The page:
Popular French Bakery Marie Blachère Opens in Manhattan

A person standing in front of a pizza on a city street

Three months after opening its first establishment in the United States, in the New York suburban city of Great Neck, Marie Blachère is doing it again.

The second bakery opened on Thursday, April 11, in the West Village in New York where KUT kebabs used to be. The 185 square meter space is located a few steps from the West 4th Street subway stop. It will have about forty seats and a terrace that will be open “at the end of May,” says Christophe Besnard, head of international development at Marie Blachère. On Wednesday, several employees were working in front of the store to distribute warm croissants and pains au chocolat.

For this new bakery, the brand, which aims to offer quality products at affordable prices, remains faithful to the formula that works in Great Neck. Customers can find pastries, sweets (tartes aux fruits, clafoutis…), snack products, hot and cold drinks, and bread. “We’re really going to have the best-priced quality baguette in New York,” says the manager, who says it will cost $2.20 for one. The price could be even lower with the discounts for which the brand is known in France. “Today, a baguette in Manhattan is at least $3,” he continues. “We have advantages: the price and quality of the products, which are greatly appreciated by American customers.”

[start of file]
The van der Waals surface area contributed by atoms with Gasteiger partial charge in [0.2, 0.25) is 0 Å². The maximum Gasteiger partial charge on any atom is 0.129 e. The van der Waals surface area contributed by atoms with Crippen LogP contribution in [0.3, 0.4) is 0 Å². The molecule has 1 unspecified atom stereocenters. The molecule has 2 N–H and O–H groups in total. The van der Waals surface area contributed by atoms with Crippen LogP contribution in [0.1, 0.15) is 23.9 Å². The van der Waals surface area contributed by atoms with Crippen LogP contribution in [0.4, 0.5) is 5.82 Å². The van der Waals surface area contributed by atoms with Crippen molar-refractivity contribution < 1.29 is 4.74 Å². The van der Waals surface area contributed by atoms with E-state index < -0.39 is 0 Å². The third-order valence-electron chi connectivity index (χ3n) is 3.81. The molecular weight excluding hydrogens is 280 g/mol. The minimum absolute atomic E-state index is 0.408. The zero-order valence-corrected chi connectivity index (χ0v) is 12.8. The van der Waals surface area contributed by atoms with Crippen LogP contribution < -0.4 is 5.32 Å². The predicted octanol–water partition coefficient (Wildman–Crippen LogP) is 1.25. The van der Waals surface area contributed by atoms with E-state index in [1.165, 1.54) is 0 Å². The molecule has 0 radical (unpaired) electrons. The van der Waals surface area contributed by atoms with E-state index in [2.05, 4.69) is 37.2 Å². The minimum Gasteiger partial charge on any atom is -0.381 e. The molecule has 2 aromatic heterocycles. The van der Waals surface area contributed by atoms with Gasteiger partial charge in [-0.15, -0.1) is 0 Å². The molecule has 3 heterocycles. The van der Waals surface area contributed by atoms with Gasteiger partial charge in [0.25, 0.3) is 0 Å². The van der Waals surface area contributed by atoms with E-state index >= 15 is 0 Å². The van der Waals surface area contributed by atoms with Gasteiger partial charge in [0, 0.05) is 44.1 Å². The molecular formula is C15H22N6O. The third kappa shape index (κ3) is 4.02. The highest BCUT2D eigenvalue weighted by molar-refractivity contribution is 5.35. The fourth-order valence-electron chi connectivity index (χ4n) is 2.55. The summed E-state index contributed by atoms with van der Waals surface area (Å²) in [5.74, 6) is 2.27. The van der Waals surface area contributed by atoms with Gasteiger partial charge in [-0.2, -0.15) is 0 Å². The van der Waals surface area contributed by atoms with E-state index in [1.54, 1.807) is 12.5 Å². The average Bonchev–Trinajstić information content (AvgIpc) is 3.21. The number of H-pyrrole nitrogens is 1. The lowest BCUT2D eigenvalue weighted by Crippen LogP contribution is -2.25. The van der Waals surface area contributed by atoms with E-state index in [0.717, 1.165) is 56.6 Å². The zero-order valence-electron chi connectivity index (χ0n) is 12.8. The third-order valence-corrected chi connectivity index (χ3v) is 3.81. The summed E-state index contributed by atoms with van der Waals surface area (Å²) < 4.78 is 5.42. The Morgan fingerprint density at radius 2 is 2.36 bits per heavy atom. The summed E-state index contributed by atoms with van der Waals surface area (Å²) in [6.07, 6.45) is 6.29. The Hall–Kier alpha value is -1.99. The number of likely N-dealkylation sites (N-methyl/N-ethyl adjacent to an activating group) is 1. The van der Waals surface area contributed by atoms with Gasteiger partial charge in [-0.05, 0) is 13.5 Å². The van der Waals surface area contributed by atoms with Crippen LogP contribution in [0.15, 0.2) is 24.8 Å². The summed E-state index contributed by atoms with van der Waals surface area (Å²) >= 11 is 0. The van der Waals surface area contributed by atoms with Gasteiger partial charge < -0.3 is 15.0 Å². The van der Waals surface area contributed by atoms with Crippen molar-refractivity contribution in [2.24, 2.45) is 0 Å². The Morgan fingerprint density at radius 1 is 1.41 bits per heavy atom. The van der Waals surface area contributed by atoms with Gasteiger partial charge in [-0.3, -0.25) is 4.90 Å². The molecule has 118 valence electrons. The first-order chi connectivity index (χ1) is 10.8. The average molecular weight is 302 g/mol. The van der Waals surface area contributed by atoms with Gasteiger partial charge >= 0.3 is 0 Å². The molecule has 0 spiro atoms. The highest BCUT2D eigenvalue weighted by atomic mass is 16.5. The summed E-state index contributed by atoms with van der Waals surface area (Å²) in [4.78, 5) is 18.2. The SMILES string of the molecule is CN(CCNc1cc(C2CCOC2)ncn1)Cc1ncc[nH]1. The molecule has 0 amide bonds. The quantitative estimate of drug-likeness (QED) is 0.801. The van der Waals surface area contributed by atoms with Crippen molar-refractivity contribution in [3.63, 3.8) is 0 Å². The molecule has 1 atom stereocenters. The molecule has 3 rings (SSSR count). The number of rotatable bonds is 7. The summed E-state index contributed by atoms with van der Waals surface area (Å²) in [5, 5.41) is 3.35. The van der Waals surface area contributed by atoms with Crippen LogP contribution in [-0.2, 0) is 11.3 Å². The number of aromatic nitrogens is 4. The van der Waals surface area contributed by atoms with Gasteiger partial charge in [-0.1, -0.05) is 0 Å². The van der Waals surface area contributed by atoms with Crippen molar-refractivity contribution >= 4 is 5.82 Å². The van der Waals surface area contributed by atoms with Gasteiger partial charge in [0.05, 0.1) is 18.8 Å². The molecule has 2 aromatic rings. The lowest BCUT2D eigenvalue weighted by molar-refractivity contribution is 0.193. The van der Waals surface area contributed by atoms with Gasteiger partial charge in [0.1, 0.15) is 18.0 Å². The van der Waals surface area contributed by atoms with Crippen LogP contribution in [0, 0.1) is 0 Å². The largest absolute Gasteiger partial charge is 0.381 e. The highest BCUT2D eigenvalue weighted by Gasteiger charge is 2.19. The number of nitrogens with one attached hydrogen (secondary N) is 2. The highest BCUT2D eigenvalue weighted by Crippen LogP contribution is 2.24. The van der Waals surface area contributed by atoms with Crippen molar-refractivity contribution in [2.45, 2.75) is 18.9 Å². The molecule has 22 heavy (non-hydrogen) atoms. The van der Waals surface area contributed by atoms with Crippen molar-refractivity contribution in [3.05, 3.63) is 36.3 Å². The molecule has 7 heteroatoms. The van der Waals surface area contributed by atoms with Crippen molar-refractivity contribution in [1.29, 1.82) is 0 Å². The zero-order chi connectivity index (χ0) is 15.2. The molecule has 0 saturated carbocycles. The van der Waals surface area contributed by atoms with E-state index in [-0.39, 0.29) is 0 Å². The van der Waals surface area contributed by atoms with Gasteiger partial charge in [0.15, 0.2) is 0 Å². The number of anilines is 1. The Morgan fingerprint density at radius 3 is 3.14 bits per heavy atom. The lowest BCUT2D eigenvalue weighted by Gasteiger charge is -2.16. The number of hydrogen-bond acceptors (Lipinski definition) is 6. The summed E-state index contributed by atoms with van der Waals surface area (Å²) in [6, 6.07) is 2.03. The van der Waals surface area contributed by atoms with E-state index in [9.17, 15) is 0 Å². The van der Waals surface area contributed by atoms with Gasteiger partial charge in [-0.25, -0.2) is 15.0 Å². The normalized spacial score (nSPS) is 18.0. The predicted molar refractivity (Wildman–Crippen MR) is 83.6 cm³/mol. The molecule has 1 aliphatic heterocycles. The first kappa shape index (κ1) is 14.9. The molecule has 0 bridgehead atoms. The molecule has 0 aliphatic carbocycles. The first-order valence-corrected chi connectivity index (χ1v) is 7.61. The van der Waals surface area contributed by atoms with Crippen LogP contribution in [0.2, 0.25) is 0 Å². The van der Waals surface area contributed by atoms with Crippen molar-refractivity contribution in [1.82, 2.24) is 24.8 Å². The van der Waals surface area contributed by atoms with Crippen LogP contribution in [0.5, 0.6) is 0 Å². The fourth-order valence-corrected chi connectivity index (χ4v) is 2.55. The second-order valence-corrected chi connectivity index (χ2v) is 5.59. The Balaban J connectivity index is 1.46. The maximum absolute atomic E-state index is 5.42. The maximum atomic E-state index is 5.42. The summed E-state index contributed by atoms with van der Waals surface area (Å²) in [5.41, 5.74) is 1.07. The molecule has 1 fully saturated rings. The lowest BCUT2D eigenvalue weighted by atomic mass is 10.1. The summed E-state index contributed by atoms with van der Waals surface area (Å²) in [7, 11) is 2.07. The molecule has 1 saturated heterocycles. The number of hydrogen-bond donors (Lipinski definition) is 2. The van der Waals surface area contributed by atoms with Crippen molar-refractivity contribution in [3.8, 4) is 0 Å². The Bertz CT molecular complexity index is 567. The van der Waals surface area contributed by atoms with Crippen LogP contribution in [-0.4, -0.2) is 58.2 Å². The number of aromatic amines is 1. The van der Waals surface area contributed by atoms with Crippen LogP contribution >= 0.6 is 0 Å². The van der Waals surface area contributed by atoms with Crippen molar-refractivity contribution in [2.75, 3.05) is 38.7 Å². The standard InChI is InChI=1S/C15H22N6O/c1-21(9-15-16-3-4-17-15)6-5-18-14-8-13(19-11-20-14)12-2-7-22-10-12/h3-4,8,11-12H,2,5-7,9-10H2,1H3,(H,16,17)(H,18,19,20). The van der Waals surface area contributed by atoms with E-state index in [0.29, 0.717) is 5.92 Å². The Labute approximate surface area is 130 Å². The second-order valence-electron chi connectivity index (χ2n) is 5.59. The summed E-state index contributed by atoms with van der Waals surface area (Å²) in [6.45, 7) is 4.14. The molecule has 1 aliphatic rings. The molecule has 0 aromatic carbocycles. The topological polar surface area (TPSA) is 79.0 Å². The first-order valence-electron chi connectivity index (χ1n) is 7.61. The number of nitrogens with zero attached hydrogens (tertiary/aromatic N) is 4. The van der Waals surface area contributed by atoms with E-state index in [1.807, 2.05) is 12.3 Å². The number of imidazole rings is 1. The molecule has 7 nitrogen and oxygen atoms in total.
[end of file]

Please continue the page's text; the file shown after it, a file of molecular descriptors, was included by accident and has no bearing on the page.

This New York opening does not mean that the brand is turning away from the development strategy that has made it successful in France, namely to establish itself on the outskirts of major cities. Marie Blachère intends to continue its development on Long Island, in line with the success of the Great Neck bakery, whose performance “exceeds our expectations.”

“We’ll see what opportunities arise. If we have great success in Manhattan, it will raise new possibilities. But we are in a market where rents are very high and the food market is extremely competitive. What is certain is that we will continue development in the outskirts of cities.”

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